Judge sets trial for inmate accused of having drugs in prison

By Tom Rivers, Editor Posted 20 September 2017 at 11:29 am

ALBION – A state inmate at the Orleans Correctional Facility will go to trial beginning Oct. 16 for promoting prison contraband in the first degree.

Jaquan Hill, 22, is from Suffolk County. He is serving a six-year sentence for first-degree burglary.

He allegedly had drugs in his possession in the prison. He has rejected any plea offers.

Sara Sheldon, the acting Orleans County Court judge, set Oct. 16 for the trial, beginning at 9:30 a.m.

“I’m excited,” Judge Sheldon said Monday, when announcing the trial date.

In other cases on Monday:

• The judge arraigned Frank Ranallo for violation of probation. Ranallo, 47, of Medina hasn’t been attending substance abuse and mental health counseling appointments. He also was using drugs, a violation of his probation, Assistant District Attorney Susan Howard said.

Ranallo on Jan. 23 was sentenced to six months in jail for attempted burglary in the second degree after he admitted to entering a house on Salt Words Road without permission and took two guns.

Judge Sheldon set bail at $5,000 cash or $10,000 bond.

• An Albion man is being considered for a judicial diversion program, which would result in a reduction in a felony charge if he can complete the program.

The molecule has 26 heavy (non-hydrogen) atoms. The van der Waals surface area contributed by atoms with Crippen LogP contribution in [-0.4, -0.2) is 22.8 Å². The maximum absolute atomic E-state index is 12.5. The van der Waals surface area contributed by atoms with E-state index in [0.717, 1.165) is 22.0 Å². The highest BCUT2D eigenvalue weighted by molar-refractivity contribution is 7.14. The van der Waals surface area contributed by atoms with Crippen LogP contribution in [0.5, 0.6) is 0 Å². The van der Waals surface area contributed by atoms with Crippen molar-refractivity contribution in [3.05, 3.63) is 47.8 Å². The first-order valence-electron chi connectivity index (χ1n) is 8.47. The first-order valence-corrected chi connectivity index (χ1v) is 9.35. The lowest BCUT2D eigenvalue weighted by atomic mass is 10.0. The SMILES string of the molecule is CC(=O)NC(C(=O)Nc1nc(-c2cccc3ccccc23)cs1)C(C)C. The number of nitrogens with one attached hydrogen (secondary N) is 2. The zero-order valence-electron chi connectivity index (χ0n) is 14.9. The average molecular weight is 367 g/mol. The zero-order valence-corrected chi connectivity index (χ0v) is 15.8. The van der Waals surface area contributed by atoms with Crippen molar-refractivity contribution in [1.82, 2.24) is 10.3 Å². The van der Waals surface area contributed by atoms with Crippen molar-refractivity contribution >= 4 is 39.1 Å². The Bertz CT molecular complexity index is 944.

Jacob T. Marks, 28, of Densmore Street faces charges of third-degree grand larceny and petit larceny. He allegedly took a credit card and jewelry from the victim in the crime and spent $38,000 in unauthorized purchases from September 2016 to April 2017.

Assistant DA Susan Howard said she opposed the diversion for Marks because he has been on it before and reoffended.

Judge Sheldon set an Oct. 2 hearing for Marks to be considered for the program.

• The judge sentenced a Middleport woman to three years of probation for criminal possession of a controlled substance. Sherri L. Bartenstein, 36, allegedly sold Clonazepam, which is used to treat anxiety or panic disorders. She is in a substance abuse program.

“Good luck, Sherri,” the judge said.

“Thank you. I won’t be back,” Bartenstein said.

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